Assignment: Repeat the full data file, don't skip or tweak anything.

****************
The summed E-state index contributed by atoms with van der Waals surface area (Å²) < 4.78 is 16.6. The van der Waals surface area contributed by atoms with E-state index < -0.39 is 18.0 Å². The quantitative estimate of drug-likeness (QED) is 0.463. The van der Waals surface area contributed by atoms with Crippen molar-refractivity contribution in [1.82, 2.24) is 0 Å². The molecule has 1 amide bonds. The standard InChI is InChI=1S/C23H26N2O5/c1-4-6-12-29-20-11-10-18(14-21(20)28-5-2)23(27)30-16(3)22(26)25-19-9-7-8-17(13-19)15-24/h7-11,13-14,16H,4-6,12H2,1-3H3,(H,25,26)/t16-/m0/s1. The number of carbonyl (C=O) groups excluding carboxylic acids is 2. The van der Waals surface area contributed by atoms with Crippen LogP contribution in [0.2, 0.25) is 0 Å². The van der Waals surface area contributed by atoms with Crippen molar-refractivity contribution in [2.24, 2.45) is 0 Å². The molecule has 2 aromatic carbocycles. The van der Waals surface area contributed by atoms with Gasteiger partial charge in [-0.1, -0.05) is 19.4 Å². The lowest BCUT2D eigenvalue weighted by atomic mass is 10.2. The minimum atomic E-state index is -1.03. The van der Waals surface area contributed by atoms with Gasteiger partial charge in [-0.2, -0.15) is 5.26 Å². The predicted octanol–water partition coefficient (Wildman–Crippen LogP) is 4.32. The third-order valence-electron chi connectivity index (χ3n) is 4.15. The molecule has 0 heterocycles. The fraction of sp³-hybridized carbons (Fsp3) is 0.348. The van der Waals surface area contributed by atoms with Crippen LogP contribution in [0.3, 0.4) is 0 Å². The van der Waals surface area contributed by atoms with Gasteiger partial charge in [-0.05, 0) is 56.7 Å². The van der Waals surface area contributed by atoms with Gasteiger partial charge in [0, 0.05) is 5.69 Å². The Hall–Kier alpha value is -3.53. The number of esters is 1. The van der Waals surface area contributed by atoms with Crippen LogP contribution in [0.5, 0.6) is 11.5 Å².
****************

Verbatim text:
The summed E-state index contributed by atoms with van der Waals surface area (Å²) < 4.78 is 16.6. The van der Waals surface area contributed by atoms with E-state index < -0.39 is 18.0 Å². The quantitative estimate of drug-likeness (QED) is 0.463. The van der Waals surface area contributed by atoms with Crippen molar-refractivity contribution in [1.82, 2.24) is 0 Å². The molecule has 1 amide bonds. The standard InChI is InChI=1S/C23H26N2O5/c1-4-6-12-29-20-11-10-18(14-21(20)28-5-2)23(27)30-16(3)22(26)25-19-9-7-8-17(13-19)15-24/h7-11,13-14,16H,4-6,12H2,1-3H3,(H,25,26)/t16-/m0/s1. The number of carbonyl (C=O) groups excluding carboxylic acids is 2. The van der Waals surface area contributed by atoms with Crippen LogP contribution in [0.2, 0.25) is 0 Å². The van der Waals surface area contributed by atoms with Crippen molar-refractivity contribution in [2.24, 2.45) is 0 Å². The molecule has 2 aromatic carbocycles. The van der Waals surface area contributed by atoms with Gasteiger partial charge in [-0.1, -0.05) is 19.4 Å². The lowest BCUT2D eigenvalue weighted by atomic mass is 10.2. The minimum atomic E-state index is -1.03. The van der Waals surface area contributed by atoms with Gasteiger partial charge in [-0.2, -0.15) is 5.26 Å². The predicted octanol–water partition coefficient (Wildman–Crippen LogP) is 4.32. The third-order valence-electron chi connectivity index (χ3n) is 4.15. The molecule has 0 heterocycles. The fraction of sp³-hybridized carbons (Fsp3) is 0.348. The van der Waals surface area contributed by atoms with Crippen LogP contribution in [0.3, 0.4) is 0 Å². The van der Waals surface area contributed by atoms with Gasteiger partial charge in [-0.05, 0) is 56.7 Å². The van der Waals surface area contributed by atoms with Gasteiger partial charge in [0, 0.05) is 5.69 Å². The Hall–Kier alpha value is -3.53. The number of esters is 1. The van der Waals surface area contributed by atoms with Crippen LogP contribution in [0.5, 0.6) is 11.5 Å².